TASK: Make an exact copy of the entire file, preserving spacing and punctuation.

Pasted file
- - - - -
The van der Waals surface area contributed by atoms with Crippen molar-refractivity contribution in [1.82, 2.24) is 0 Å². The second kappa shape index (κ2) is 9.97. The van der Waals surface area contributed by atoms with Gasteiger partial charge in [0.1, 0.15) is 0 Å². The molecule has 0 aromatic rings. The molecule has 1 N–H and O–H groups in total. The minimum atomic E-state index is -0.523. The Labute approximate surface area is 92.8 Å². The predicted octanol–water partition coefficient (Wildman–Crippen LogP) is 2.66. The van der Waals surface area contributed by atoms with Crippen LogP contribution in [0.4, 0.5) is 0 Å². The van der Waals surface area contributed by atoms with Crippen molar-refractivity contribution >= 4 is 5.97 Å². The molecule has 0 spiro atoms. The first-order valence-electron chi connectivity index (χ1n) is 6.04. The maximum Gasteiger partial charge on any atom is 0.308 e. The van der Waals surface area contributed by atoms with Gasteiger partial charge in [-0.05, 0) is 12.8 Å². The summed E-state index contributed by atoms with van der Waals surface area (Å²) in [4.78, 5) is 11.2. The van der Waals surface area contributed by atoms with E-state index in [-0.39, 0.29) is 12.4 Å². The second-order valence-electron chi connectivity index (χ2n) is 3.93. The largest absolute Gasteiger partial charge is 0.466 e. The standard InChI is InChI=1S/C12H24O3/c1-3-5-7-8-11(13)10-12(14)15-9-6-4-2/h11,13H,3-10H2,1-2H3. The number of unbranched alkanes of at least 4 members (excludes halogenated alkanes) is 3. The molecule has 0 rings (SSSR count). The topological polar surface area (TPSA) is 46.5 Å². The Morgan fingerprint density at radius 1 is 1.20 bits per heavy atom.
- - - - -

The van der Waals surface area contributed by atoms with Crippen molar-refractivity contribution in [1.82, 2.24) is 0 Å². The second kappa shape index (κ2) is 9.97. The van der Waals surface area contributed by atoms with Gasteiger partial charge in [0.1, 0.15) is 0 Å². The molecule has 0 aromatic rings. The molecule has 1 N–H and O–H groups in total. The minimum atomic E-state index is -0.523. The Labute approximate surface area is 92.8 Å². The predicted octanol–water partition coefficient (Wildman–Crippen LogP) is 2.66. The van der Waals surface area contributed by atoms with Crippen LogP contribution in [0.4, 0.5) is 0 Å². The van der Waals surface area contributed by atoms with Crippen molar-refractivity contribution >= 4 is 5.97 Å². The molecule has 0 spiro atoms. The first-order valence-electron chi connectivity index (χ1n) is 6.04. The maximum Gasteiger partial charge on any atom is 0.308 e. The van der Waals surface area contributed by atoms with Gasteiger partial charge in [-0.05, 0) is 12.8 Å². The summed E-state index contributed by atoms with van der Waals surface area (Å²) in [4.78, 5) is 11.2. The van der Waals surface area contributed by atoms with E-state index in [-0.39, 0.29) is 12.4 Å². The second-order valence-electron chi connectivity index (χ2n) is 3.93. The largest absolute Gasteiger partial charge is 0.466 e. The standard InChI is InChI=1S/C12H24O3/c1-3-5-7-8-11(13)10-12(14)15-9-6-4-2/h11,13H,3-10H2,1-2H3. The number of unbranched alkanes of at least 4 members (excludes halogenated alkanes) is 3. The molecule has 0 rings (SSSR count). The topological polar surface area (TPSA) is 46.5 Å². The Morgan fingerprint density at radius 1 is 1.20 bits per heavy atom.